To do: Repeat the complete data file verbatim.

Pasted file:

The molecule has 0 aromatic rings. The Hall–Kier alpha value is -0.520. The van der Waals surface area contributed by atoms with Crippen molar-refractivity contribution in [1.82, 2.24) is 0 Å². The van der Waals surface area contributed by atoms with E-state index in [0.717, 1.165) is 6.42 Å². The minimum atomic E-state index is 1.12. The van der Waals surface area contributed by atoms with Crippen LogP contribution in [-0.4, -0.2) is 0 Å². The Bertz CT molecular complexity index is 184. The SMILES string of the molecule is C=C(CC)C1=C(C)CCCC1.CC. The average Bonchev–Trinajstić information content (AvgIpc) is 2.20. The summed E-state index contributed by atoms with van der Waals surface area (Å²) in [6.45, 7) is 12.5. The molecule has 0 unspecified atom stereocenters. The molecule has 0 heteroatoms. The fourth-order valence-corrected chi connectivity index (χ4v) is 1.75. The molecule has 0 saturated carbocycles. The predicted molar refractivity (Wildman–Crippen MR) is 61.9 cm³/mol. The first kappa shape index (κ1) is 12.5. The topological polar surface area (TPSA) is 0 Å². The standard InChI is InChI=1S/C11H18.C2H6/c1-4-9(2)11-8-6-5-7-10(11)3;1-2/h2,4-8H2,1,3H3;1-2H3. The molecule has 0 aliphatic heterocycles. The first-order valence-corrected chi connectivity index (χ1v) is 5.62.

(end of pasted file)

The molecule has 0 aromatic rings. The Hall–Kier alpha value is -0.520. The van der Waals surface area contributed by atoms with Crippen molar-refractivity contribution in [1.82, 2.24) is 0 Å². The van der Waals surface area contributed by atoms with E-state index in [0.717, 1.165) is 6.42 Å². The minimum atomic E-state index is 1.12. The van der Waals surface area contributed by atoms with Crippen LogP contribution in [-0.4, -0.2) is 0 Å². The Bertz CT molecular complexity index is 184. The SMILES string of the molecule is C=C(CC)C1=C(C)CCCC1.CC. The average Bonchev–Trinajstić information content (AvgIpc) is 2.20. The summed E-state index contributed by atoms with van der Waals surface area (Å²) in [6.45, 7) is 12.5. The molecule has 0 unspecified atom stereocenters. The molecule has 0 heteroatoms. The fourth-order valence-corrected chi connectivity index (χ4v) is 1.75. The molecule has 0 saturated carbocycles. The predicted molar refractivity (Wildman–Crippen MR) is 61.9 cm³/mol. The first kappa shape index (κ1) is 12.5. The topological polar surface area (TPSA) is 0 Å². The standard InChI is InChI=1S/C11H18.C2H6/c1-4-9(2)11-8-6-5-7-10(11)3;1-2/h2,4-8H2,1,3H3;1-2H3. The molecule has 0 aliphatic heterocycles. The first-order valence-corrected chi connectivity index (χ1v) is 5.62.